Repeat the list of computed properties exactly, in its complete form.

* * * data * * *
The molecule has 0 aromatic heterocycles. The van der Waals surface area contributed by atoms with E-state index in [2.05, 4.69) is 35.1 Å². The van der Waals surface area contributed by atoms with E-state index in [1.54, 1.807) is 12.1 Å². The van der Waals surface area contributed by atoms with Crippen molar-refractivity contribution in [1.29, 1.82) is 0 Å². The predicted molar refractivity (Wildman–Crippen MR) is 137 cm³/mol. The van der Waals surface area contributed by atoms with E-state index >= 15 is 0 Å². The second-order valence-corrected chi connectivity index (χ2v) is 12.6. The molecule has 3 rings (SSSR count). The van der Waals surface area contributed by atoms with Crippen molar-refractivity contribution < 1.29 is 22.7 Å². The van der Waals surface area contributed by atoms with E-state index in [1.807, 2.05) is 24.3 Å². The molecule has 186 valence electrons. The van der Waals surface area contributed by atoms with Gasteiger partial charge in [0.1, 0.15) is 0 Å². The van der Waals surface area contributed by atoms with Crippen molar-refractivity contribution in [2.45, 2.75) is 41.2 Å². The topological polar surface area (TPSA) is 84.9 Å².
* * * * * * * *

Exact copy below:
The molecule has 0 aromatic heterocycles. The van der Waals surface area contributed by atoms with E-state index in [2.05, 4.69) is 35.1 Å². The van der Waals surface area contributed by atoms with E-state index in [1.54, 1.807) is 12.1 Å². The van der Waals surface area contributed by atoms with Crippen molar-refractivity contribution in [1.29, 1.82) is 0 Å². The predicted molar refractivity (Wildman–Crippen MR) is 137 cm³/mol. The van der Waals surface area contributed by atoms with E-state index >= 15 is 0 Å². The second-order valence-corrected chi connectivity index (χ2v) is 12.6. The molecule has 3 rings (SSSR count). The van der Waals surface area contributed by atoms with Crippen molar-refractivity contribution < 1.29 is 22.7 Å². The van der Waals surface area contributed by atoms with E-state index in [1.807, 2.05) is 24.3 Å². The molecule has 186 valence electrons. The van der Waals surface area contributed by atoms with Gasteiger partial charge in [0.1, 0.15) is 0 Å². The van der Waals surface area contributed by atoms with Crippen molar-refractivity contribution in [2.45, 2.75) is 41.2 Å². The topological polar surface area (TPSA) is 84.9 Å².